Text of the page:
Also known as demarcation point or a demarc extension , this is the point in a telephone network where the maintenance responsibility passes from a telephone company to a subscriber (unless the subscriber purchased an inside wiring plan). This demarc is typically a box mounted to the outside of a customer's building (for example, a residence).
(Integrated Services Digital Network) A digital telephony technology
that supports multiple 64-kbps channels (known as bearer channels or B channels ) on a single connection. ISDN was popular back in the 1980s for connecting PBXs, which are telephone switches owned and operated by a company, to a telephone company's central office. ISDN has the ability to carry voice, video, or data over its B channels. ISDN also offers a robust set of signaling protocols: Q.921 for Layer 2 signaling and Q.931 for Layer 3 signaling. These signaling protocols run on a separate channel in an ISDN circuit (known as the delta channel , data channel , or D channel ).
(Basic Rate Interface) A BRI circuit contains two 64-kbps B channels and
one 16-kbps D channel. Although such a circuit can carry two simultaneous voice conversations, the two B channels can be logically bonded together into a single virtual circuit (by using PPP's multilink interface feature) to offer a 128-kbps data path.
(primary rate interface) A PRI circuit is an ISDN circuit built on a T1 or E1
circuit. Recall that a T1 circuit has 24 channels. Therefore, if a PRI circuit is built on aT1 circuit, the ISDN circuit has 23 B channels and a one 64 kbps D channel. The24th channel in the T1 circuit is used as the ISDN D channel (that is, the channel used to carry the Q.921 and Q.931 signaling protocols, which are used to set up, maintain, and tear down connections).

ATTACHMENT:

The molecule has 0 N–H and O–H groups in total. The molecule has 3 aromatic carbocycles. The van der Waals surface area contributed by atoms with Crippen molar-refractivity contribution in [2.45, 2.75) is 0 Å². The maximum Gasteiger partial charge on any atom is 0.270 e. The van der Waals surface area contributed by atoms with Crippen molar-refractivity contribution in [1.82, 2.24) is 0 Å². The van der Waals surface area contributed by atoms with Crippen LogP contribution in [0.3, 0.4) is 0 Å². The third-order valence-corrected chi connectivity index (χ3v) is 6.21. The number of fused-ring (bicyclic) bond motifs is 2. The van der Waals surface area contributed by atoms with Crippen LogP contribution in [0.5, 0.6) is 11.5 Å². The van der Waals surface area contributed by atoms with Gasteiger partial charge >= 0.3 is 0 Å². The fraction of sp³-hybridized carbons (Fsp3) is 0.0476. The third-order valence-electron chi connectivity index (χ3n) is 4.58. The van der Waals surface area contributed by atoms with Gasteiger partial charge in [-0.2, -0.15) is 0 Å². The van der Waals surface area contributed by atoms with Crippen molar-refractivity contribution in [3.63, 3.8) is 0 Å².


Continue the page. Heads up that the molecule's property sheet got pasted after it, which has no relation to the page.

A Layer 2 WAN technology that interconnects sites using virtual
circuits. These virtual circuits are identified by locally significant data-link connection identifiers (DLCI).
(Asynchronous Transfer Mode) A Layer 2 WAN technology that interconnects sites using virtual circuits. These virtual circuits are identified by a pair of numbers, called the VPI/VCI pair. A virtual path identifier (VPI) identifies a logical path, which can contain multiple virtual circuits. A virtual circuit identifier (VCI) identifies the unique logical circuit within a virtual path.
(Multiprotocol Label Switching) A WAN technology popular among
service providers. MPLS performs labels switching to forward traffic within an MPLS cloud by inserting a 32-bit header (which contains a 20-bit label) between a frame's Layer 2 and Layer 3 headers and making forwarding decisions based on the label within an MPLS header.
(customer premise equipment) This device resides at a customer site. A
router, as an example, can be a CPE that connects a customer with an MPLS service provider.
(edge label switch router) Resides at the edge of an MPLS service
provider's cloud and interconnects a service provider to one or more customers.
(label switch router) Resides inside a service provider's MPLS cloud and
makes frame forwarding decisions based on labels applied to frames.